FIG. 1 presents a water separator according to the invention, connected to a gas analyzer which has not been depicted, merely the measuring chamber 8 thereof being shown.

FIG. 2 illustrates a modified form of the invention.


In FIG. 1, the gas flow has been indicated by a solid line and the water flow, by an interrupted line. The apparatus is being described as a CO2 analyzer for use in analysing respiration air. From the patient 1, the gas sample is conducted into the analyzer through the duct 2, which ends in a downwardly pointing tube 3 opening into the interior 5 of the cuvette 4. The cuvette 4 has been pushed with tight seal into a hollow space provided in the frame body 7, from the upper part of which the exit duct continues through the frame body 7. The direction of the tube 3 has been chosen to make sure that the gas will be blown downwardly and has to travel along a U-shaped path in the interior 5 of the chamber before leaving the water separator. Hereby the condensed water present in the gas will precipitate on the inner surfaces of the chamber 5. The gas sample from which the condensed water has been separated is conducted from the duct 6 to the measuring chamber 8, where the CO2 content of the gas is measured in a manner known in itself in the art. From the measuring chamber 8, the gas is voided into room space by the aid of an air pump 9.

As taught by the invention, dewatering is continuous from the cuvette 4. The hollow space 5 tapers at its lower end to the water draining tube 10, which has been connected to the flexible draining tube 11. This latter, again, connects to a flexible tube pump 12 known in itself, where a bight or loop formed of the flexible tube 11 is acted on by pumping members 14 rotatably carried on a rotating member 13 and which flatten the tube and as they rotate move the squeezing or flattening point in the sucking direction to the purpose of producing in the tube 11 a vacuum giving rise to suction. It is possible by regulating the speed of rotation of the member 13, to control the suction capacity.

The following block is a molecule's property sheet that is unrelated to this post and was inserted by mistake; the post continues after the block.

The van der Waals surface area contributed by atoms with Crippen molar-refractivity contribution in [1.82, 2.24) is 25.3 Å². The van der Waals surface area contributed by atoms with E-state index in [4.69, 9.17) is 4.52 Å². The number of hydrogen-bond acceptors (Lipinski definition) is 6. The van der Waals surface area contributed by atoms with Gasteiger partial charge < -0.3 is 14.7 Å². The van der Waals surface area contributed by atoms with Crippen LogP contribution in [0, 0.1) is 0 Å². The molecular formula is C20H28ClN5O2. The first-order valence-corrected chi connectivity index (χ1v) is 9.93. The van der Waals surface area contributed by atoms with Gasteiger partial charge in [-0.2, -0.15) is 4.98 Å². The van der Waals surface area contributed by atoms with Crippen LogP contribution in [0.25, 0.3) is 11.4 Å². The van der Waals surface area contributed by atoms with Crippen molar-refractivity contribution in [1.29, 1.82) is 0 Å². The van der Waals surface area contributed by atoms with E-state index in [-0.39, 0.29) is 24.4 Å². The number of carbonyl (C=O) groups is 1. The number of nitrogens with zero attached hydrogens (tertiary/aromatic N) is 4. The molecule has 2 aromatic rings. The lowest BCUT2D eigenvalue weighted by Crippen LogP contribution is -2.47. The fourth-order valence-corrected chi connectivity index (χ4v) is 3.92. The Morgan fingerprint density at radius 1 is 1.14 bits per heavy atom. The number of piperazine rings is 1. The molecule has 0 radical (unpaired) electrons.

In the embodiment of FIG. 2, the part of the flexible tube pump subject to wear has been eliminated: its flexible tube, and the water separator has been carried out with simpler and less expensive components. The gas sample is carried from the patient 1 through the tube 2 into the part 5a of the water separation chamber, where it is divided into two partial flows. The main flow is drawn by the pump 9 through the chamber part 5b, the tube 6 and the measuring chamber 8. About 5% of the sample flow are drawn by the pump 12 through the tube 10, water collecting vessel 15 and tube 11. The water separation chamber has been formed on the boundary surface 5c between two bodies 4 and 7 joined together with gas-tight seal, this having been done by making in both bodies 4,7 a conical depression 5a and 5b, respectively.

The bodies 4,7 are placed in register so that the cones 5a and 5b will be eccentric with reference to each other. The saside flow carrying the water off starts from the apex of the lower cone 5a, where the tube 10 connects. The sample entry port, that is the point where the tube 2 opens, is located at the same point in the upper half 7. The outflow of the main sample flow, again, is from the top of the upper cone 5b, where the tube 6 connects.

One achieves by the design now described that the water droplets arriving in the chamber part are inherently directed into the downward flow, into tube 10. The volume of the chamber parts 5a,5b may then be made very small and therefore no mixing of the sample occurs in them, which would increase the ascent time in the measurement.